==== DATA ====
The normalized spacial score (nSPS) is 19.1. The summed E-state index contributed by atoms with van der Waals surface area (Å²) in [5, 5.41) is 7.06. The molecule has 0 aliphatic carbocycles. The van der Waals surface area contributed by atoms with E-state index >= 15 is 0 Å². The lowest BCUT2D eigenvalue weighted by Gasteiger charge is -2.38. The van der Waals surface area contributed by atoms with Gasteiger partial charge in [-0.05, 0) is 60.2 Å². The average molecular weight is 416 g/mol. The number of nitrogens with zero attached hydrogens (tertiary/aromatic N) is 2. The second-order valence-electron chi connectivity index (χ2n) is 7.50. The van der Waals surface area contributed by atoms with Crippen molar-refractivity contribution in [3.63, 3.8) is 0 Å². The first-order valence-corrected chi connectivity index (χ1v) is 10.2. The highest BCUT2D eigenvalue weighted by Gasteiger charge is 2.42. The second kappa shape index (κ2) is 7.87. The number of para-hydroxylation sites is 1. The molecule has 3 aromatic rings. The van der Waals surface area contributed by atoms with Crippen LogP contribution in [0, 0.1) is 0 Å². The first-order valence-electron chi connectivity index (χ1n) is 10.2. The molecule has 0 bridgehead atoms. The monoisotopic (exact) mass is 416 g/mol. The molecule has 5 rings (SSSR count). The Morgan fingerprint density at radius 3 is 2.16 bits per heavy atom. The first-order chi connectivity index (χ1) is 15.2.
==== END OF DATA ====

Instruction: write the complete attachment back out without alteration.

The normalized spacial score (nSPS) is 19.1. The summed E-state index contributed by atoms with van der Waals surface area (Å²) in [5, 5.41) is 7.06. The molecule has 0 aliphatic carbocycles. The van der Waals surface area contributed by atoms with E-state index >= 15 is 0 Å². The lowest BCUT2D eigenvalue weighted by Gasteiger charge is -2.38. The van der Waals surface area contributed by atoms with Gasteiger partial charge in [-0.05, 0) is 60.2 Å². The average molecular weight is 416 g/mol. The number of nitrogens with zero attached hydrogens (tertiary/aromatic N) is 2. The second-order valence-electron chi connectivity index (χ2n) is 7.50. The van der Waals surface area contributed by atoms with Crippen molar-refractivity contribution in [3.63, 3.8) is 0 Å². The first-order valence-corrected chi connectivity index (χ1v) is 10.2. The highest BCUT2D eigenvalue weighted by Gasteiger charge is 2.42. The second kappa shape index (κ2) is 7.87. The number of para-hydroxylation sites is 1. The molecule has 3 aromatic rings. The van der Waals surface area contributed by atoms with Crippen LogP contribution in [0, 0.1) is 0 Å². The first-order valence-electron chi connectivity index (χ1n) is 10.2. The molecule has 0 bridgehead atoms. The monoisotopic (exact) mass is 416 g/mol. The molecule has 5 rings (SSSR count). The Morgan fingerprint density at radius 3 is 2.16 bits per heavy atom. The first-order chi connectivity index (χ1) is 15.2.